But the truth is, art is highly profitable. The creative industries contribute around £92bn to the UK economy each year. The power of advertising is evident every time we turn on the television or reach for our phones – it encourages us to invest our money, time and actions. We are continually influenced by creativity – it is an extremely powerful tool, whether for advertising, propaganda or social good.
Companies know this, otherwise they would not ask for it. They would produce their food in plain packaging, film commercials in their back garden and use comic sans for their logo mark. They know creativity makes a huge difference in order for them to profit which is why they commission creative professionals.
So the question is, who are you gifting your art to and who is profiting from it? Do you recognise the difference? So, is it ever ok to work for free? If so, when?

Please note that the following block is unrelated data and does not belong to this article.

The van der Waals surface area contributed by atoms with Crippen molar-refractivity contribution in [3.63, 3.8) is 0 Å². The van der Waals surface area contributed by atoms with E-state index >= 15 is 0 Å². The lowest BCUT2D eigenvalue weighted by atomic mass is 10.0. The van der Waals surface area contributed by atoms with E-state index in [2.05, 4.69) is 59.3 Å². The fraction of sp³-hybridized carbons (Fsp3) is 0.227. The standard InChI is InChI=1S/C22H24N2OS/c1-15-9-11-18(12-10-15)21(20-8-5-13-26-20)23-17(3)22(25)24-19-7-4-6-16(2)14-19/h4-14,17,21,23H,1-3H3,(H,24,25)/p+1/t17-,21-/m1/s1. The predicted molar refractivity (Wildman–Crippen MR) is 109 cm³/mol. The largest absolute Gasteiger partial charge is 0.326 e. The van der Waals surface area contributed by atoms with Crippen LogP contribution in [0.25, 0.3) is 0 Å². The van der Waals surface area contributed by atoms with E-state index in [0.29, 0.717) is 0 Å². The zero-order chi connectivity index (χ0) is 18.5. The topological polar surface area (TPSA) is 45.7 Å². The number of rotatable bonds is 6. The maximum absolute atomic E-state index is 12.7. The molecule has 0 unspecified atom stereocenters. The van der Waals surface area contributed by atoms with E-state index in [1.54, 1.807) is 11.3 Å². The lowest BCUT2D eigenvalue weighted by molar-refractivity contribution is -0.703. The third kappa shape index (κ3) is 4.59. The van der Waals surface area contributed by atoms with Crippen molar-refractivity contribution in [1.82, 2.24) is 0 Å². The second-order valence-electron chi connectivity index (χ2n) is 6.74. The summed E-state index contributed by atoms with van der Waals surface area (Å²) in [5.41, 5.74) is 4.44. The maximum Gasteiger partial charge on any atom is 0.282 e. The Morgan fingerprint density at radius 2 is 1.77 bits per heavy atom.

I’ve noticed a lot more debate about this on social media recently, but we need to be realistic about the number of budding designers who are seeking opportunities to get a leg up in the industry. Agencies get inundated with requests from students for them to spend unpaid time learning about the day to day life of a graphic designer. On the surface it seems crazy to stop these enthusiastic and passionate people who are more than happy to work for free in the hope of a job later down the line. From this angle, companies are trying to offer help and, quite frankly, they don’t always have the uninterrupted time to spend a week teaching tricks in Photoshop. However, there is a difference between those who open up their practices for others to gain insight and those that advertise for work placements with a means of getting free labour, which is exploitative. With so many creatives actively seeking unpaid work you have to ask yourself why anyone has to advertise. The only reason I can think is to get the best ‘freebies’ in the industry – a sort of ‘try before you buy’. You need to question whether these agencies are team players or merely see you as a cheap commodity. If they don’t think you’re worth paying now, how are they going to be about pay rises or overtime in the future? Agencies who advertise openly about unpaid placements also make themselves sound cheap.